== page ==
“What we are witnessing is the destruction of Western civilization, not by an armed invasion, but by envelopment,” Rep. Dana Rohrabacher (R-CA) said Wednesday during a hearing on Capitol Hill on the growing refugee crisis in Europe.
"What we have seen over the past few months is unsustainable, and if not checked, will change the fundamental nature of European countries which are now being inundated," said Rohrabacher, who chairs the House Subcommittee on Europe, Eurasia, and Emerging Threats.
"What we are witnessing is the destruction of Western civilization, not by an armed invasion, but instead through envelopment. The effects of this will not soon disappear, but instead could well turn out to be an historic change in the nature of many European countries."
"Migrants fleeing to Europe have been an issue of humanitarian concern for several years, but a wave of immigration erupted into a tsunami this summer when the German government announced it would ignore the Dublin Rules and accept all Syrian refugees that made it to the German border," Rohrabacher said.
The Dublin Rules are a European Union (EU) law that establishes which EU member states are responsible for taking in refugees from outside the EU.
“Earlier this week, the United Nations announced that 218,000 migrants crossed the Mediterranean Sea to Europe just last month. That is more than were recorded in all of 2014. It is expected that around a million asylum seekers of all origins will reach Germany in this year alone,” Rohrabacher noted.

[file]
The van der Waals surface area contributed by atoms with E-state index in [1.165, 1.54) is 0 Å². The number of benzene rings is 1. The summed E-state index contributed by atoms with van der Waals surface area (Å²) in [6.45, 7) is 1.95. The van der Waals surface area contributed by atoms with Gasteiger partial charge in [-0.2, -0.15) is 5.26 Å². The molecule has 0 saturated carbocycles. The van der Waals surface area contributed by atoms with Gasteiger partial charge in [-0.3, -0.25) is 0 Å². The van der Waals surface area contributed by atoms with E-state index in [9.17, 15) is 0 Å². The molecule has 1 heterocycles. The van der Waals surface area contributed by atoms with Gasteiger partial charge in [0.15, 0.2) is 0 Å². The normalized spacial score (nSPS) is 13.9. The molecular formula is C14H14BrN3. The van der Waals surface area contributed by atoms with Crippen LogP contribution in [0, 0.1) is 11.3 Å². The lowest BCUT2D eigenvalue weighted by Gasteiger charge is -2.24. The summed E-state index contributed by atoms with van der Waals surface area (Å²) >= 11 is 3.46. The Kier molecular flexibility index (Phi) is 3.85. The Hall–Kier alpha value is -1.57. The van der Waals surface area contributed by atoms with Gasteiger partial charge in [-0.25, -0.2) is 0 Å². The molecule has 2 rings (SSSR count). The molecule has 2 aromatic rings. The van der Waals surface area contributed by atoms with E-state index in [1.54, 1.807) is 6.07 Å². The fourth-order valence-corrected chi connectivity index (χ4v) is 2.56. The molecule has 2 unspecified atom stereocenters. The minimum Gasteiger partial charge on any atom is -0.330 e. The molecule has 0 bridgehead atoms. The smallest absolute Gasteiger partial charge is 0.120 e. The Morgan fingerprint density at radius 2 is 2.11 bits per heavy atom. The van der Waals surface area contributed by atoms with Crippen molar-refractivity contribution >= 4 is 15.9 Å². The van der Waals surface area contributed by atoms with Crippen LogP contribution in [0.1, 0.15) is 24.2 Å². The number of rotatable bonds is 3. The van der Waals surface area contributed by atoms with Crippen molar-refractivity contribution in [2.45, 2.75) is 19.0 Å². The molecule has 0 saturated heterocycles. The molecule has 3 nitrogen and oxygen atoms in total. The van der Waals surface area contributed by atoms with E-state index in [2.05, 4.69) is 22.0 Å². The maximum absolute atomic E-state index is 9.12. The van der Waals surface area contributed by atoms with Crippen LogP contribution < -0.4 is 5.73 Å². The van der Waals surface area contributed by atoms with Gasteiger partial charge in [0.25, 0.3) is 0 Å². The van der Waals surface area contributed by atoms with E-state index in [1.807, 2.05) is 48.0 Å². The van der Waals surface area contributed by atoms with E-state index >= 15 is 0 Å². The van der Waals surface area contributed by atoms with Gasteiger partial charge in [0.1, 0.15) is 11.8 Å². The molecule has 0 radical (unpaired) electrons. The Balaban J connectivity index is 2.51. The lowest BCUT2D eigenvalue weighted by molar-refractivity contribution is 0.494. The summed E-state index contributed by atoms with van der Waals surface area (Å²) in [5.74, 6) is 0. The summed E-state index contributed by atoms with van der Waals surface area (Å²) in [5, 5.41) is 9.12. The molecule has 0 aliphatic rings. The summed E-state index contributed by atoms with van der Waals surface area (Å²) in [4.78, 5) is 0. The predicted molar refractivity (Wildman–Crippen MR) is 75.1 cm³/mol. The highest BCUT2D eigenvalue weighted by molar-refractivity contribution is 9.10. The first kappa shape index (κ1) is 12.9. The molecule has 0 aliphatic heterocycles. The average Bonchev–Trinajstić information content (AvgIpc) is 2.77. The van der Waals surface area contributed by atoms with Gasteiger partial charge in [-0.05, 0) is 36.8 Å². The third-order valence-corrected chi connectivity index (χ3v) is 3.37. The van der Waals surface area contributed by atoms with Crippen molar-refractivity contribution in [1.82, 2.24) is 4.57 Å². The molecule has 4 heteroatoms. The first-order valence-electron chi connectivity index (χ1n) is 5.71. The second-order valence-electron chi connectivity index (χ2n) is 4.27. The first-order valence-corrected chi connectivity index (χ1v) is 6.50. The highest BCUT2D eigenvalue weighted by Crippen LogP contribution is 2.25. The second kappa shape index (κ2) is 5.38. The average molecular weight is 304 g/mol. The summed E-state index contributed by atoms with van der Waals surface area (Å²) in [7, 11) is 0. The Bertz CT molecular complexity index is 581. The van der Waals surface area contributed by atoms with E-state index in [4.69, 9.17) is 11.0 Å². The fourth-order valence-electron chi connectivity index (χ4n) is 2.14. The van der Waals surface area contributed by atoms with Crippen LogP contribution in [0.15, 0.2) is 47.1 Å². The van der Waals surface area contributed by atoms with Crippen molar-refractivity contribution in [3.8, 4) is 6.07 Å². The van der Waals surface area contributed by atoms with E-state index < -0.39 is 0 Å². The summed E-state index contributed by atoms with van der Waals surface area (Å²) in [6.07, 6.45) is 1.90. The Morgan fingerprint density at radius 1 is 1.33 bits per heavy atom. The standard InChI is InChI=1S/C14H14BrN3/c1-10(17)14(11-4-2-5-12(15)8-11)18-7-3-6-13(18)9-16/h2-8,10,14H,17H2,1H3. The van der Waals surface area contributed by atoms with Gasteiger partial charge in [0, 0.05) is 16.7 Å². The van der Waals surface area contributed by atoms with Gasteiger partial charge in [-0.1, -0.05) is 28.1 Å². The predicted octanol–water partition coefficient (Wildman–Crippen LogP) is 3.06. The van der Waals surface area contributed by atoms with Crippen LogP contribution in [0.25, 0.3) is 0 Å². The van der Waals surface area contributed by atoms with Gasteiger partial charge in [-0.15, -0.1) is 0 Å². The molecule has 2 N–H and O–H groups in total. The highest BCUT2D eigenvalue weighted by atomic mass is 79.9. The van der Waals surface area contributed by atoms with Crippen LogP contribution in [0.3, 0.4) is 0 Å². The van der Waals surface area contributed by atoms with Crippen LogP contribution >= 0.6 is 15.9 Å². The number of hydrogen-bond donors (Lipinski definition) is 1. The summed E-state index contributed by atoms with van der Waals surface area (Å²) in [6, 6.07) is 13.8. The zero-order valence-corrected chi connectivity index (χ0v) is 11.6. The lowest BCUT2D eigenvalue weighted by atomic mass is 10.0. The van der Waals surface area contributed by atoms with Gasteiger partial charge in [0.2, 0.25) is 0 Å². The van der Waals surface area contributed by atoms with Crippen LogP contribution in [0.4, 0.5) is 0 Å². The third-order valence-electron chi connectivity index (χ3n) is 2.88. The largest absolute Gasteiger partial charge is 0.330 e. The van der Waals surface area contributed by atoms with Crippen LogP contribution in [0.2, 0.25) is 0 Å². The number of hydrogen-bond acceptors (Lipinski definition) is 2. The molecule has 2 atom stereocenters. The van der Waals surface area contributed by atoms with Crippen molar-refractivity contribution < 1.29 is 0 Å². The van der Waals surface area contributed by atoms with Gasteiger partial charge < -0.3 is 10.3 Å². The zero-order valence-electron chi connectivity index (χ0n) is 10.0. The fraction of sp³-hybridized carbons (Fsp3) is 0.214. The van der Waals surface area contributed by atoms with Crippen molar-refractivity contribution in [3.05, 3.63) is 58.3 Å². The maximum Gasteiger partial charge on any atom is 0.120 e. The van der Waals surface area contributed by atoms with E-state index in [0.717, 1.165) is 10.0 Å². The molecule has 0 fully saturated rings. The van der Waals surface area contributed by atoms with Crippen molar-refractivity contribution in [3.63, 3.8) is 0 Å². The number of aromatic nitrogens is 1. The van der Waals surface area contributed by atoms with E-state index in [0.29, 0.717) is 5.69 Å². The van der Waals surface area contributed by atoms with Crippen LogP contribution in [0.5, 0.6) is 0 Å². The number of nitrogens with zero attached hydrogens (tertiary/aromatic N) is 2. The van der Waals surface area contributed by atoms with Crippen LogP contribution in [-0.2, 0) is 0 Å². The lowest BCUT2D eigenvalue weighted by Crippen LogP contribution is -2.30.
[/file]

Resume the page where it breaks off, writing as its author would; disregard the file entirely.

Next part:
He traced the current refugee crisis to a decision made earlier this year by German Chancellor Angela Merkel to grant political asylum to 800,000 migrants from the Middle East even though "Europe has been struggling to assimilate large Muslim populations."
"Even the most optimistic scenarios say that Europe will have to re-direct billions and billions of dollars from supporting their own citizens to accomodating the needs of these refugees," Rohrabacher stated.
“Europe was not prepared for this tremendous influx of thousands and thousands of other people,” agreed Rep. Ted Poe (R-TX).
“Some countries take various positions on what to do with the migrants: let them pass through, or maybe not even let them come into their country.
“One such example is Hungary, who is trying to protect the national sovereignty of its own country. And the United States, rather than try to understand the situation in Hungary, even last week the U.S. ambassador dressed down the Hungarians for what the State Department believed was not the right course in dealing with migrants,” said Poe.
“Hungary was totally justified in what it is doing to try to stem the flow,” Rohrabacher added.
“And frankly, if our European allies are not willing to stem the flow of large numbers of people who are not native to their territory, they will lose their territory. And let me note, that's true of the United States as well.”
Rep. Albio Sires (D-NJ) also discussed the need for a better screening process for refugees coming from the Middle East, recounting what the process was like when he immigrated to the U.S. from Cuba: “The influx has been so quickly, so many, that the security issue is very important.
“I remember as a boy when my father was taken away when we first arrived for about four or five days, and my father went through a whole process - 'Did you participate in the Communist Party? Were you involved in the Communist Party?'- back then, and after about four or five days he was returned to us.
“I don't think these countries have any way of screening the people that are going through there like what we went through when I first arrived here.”
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